Forty-five years is a lifetime on the job: long enough to stretch from school to retirement. It is also the age of the American studio glass movement, which began in the 1960s with glass blowing breakthroughs by Harvey Littleton at the University of Wisconsin. Since then, increasing control of the expansion behavior of glass when heated led to a new medium of kiln-formed glass. A sampling of the ornamental and sculptural properties of this new art is on display in the Glass Art Guild of Utah’s fourth annual “A Gathering of Glass,” at the Patrick Moore gallery (511 West 200 South SLC) through June 29.
Since its invention in ancient Egypt, glass has been popular in jewelry. Egyptians focused on glass for personal adornment, and many of the most fabulous necklaces, earrings, brooches, and figurines they made are sculpted glass. Thanks to modern technology, a range of iridescent colors and shimmering effects far beyond anything the Egyptians enjoyed is available today, and the pharaohs’ wealth is no longer required to wear them. Intricacy of construction and control of detail are evident in works like Lisa Peterson’s, where glass takes the place of jewels, and in Ann Timpson’s more traditional approach: blending glass elements with metals and other materials.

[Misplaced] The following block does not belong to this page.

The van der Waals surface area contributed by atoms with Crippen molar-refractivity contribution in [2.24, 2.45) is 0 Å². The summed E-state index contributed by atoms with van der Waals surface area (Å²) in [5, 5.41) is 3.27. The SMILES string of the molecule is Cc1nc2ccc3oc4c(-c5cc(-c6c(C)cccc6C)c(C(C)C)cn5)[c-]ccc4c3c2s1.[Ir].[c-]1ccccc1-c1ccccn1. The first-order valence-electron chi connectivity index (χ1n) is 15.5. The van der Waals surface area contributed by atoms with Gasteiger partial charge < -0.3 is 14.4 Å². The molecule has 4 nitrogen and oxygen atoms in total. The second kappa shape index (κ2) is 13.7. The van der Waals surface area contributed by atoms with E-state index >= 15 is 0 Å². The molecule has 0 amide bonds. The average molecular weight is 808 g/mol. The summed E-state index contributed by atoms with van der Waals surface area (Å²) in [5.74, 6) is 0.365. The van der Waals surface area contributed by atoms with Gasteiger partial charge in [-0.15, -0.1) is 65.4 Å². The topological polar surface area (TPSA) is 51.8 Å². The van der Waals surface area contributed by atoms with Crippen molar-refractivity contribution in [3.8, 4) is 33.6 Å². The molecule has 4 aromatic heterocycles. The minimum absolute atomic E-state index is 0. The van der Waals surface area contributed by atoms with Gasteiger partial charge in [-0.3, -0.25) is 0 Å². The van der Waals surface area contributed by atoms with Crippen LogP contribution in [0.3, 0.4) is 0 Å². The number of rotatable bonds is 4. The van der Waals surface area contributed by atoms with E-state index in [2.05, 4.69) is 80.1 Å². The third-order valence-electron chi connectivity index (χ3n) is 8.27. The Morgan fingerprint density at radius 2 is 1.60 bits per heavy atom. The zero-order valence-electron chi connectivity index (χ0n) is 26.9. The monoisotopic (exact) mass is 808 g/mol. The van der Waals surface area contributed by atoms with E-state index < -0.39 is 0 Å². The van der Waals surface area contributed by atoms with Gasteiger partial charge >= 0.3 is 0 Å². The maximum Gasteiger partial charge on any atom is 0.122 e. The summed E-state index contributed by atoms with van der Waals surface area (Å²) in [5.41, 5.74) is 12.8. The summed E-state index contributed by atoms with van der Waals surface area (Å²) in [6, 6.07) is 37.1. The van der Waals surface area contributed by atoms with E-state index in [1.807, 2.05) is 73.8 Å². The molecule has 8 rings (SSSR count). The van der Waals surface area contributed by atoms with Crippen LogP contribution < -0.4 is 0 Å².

There is a difference between art glass and glass art, but both are often modeled on functional ware. Bowls and platters that fall toward one end of this spectrum include ornamental pieces designed for use on special occasions, like the playful plates of Lea Erickson and more high-design versions by Mio Cohen. Then there are objects for contemplation that may evoke antique ritual vessels, like the mysterious cones of Cynthia Oliver that lie on their sides and bring to mind distant realms of time and space.
Some objects made of glass have always aspired to be art, and kiln-formed glass invokes them through the work of individual artists who could never have made them during the centuries when working glass was an industrial process. Stained glass is just one of the sources invoked by the fused windows of Christine Kende and Cynthia Oliver. Dan Cumming’s sculpture Inner (Hear) Here recalls the Nouveau crystal ornaments of Rene Lalique and Steuben. The pure color compositions of Mio Cohen bring the articulation of tile to the op-art color schemes of Bridget Riley and Victor Vasarely.
Words cannot do justice to the range of approaches on display. Dinah Ihle, Suz Mole, and Denise Blackett craft various miniature landscapes of the mind, then each mounts hers on a dynamic surface: Ihle’s located in precise optical environments, Mole’s fashioned into stainless steel triptychs, and Blackett’s set on copper boxes. Extreme use of color is seen in Gary Notwell’s extravaganzas, while Jodi McRaney Rusho’s clear slumped works are pure form. Christine Kende’s six-by-eight foot Prowling Turtle Wall takes glass beyond its expected limits. A thematic statement of the range of glass could be the purpose of Jack Bowman’s Fireball, which ambiguously suggests both the sun, the source of light that makes glass live, and an earth full of fiery rock, including molten glass.